For roughly a month, anybody could view Gumtree sellers' locations by simply pressing F12 on their keyboard.
There are good reasons for not wanting to publish your location on the internet.
“One of my neighbours recently tried to sell a TV on Gumtree only for a random person, who hadn’t made prior contact, turned up at his house when he wasn’t at home. The neighbor called me to say that his youngest daughter was in the house and was scared because the guy wouldn’t leave,” Pen Test Partners security researcher Alan Monie said.
British site Gumtree with approx. 1,7 million sellers leaked personally identifiable information (PII) of sellers to other site users. Pen Test Partners revealed that the email addresses, postcodes, GPS locations, and the sellers' surnames were all leaked.
"The site was super leaky. Every advert on the site included the seller's postcode or GPS coordinates – even if the seller requested the map of their location to be hidden. It leaked the sellers' email address, and their full name was available via a simple IDOR vulnerability," Pen Test Partners blog entry reads.
Monie said he could access sensitive sellers' data simply by pressing F12 on his keyboard. F12 opens a "view page source" screen that shows the code generating the particular page. By doing that, Monie could see the HTML code, which leaked the following PII: email address, postcode or GPS coordinates, and the full name of the seller.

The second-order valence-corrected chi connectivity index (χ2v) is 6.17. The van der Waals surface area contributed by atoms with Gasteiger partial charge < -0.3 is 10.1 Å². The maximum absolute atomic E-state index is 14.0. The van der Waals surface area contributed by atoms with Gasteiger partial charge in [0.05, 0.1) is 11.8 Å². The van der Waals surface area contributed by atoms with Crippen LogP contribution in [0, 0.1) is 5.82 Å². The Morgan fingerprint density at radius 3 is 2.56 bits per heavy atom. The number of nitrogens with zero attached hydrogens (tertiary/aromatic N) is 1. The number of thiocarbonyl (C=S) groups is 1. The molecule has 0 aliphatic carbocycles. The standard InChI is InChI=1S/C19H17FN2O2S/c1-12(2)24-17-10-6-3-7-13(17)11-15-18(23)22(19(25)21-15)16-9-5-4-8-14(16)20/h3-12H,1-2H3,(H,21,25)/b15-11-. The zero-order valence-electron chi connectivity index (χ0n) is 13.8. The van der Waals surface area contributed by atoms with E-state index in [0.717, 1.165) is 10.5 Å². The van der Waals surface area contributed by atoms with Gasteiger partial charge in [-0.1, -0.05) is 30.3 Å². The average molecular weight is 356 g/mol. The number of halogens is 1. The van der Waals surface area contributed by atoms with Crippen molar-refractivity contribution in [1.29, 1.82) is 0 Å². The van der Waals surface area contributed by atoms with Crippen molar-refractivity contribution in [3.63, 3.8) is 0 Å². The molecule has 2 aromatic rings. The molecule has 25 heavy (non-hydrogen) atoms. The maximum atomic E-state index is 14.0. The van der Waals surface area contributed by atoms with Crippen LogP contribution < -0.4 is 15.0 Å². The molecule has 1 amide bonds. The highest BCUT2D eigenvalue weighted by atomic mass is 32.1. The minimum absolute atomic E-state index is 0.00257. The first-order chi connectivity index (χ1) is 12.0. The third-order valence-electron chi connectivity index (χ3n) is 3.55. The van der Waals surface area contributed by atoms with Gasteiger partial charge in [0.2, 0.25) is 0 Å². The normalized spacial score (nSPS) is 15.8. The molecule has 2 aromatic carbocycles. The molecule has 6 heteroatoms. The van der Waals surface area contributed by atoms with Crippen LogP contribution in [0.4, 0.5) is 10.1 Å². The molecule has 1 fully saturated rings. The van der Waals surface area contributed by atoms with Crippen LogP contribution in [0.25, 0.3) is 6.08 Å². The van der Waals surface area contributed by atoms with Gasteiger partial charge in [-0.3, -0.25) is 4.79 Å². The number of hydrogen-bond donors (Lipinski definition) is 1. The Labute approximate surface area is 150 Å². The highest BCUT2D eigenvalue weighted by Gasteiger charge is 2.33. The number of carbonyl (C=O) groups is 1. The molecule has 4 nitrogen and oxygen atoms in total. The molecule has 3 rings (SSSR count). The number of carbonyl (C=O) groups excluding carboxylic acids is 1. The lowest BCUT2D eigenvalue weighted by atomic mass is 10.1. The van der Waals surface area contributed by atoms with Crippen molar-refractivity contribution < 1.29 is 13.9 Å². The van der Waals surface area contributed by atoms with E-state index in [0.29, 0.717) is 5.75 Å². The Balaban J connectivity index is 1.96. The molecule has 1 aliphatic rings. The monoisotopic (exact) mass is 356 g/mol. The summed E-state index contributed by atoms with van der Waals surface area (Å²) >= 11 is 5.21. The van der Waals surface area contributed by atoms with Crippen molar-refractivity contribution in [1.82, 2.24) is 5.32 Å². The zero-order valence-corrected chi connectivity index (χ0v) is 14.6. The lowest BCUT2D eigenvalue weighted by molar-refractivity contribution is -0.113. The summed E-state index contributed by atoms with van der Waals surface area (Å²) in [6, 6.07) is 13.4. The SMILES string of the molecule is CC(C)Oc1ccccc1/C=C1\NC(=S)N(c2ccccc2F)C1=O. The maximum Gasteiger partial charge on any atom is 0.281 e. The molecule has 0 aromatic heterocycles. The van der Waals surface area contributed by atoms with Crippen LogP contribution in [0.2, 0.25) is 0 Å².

"Gumtree was not protecting the location of its sellers or their PII data and was leaking it on every advert. Sending this type of data to a third party is, in my opinion, a clear data breach under UK GDPR laws. Any user could unintentionally access the PII of any seller," Monie said.
He informed Gumtree of the issue on November 16, 2021. The site addressed all problems on December 6, meaning that sellers' PII was exposed at least for a month.
In a written statement to Bleeping Computer, Gumtree said that the issue was resolved "within hours of it being brought to our attention." They reported the problem to the Information Commissioner's Office (ICO). The company said it did not notify its users.
In October, the governor of Missouri threatened to prosecute a local journalist who found some Social Security Numbers in the HTML source of the Department of Elementary and Secondary Education's website.
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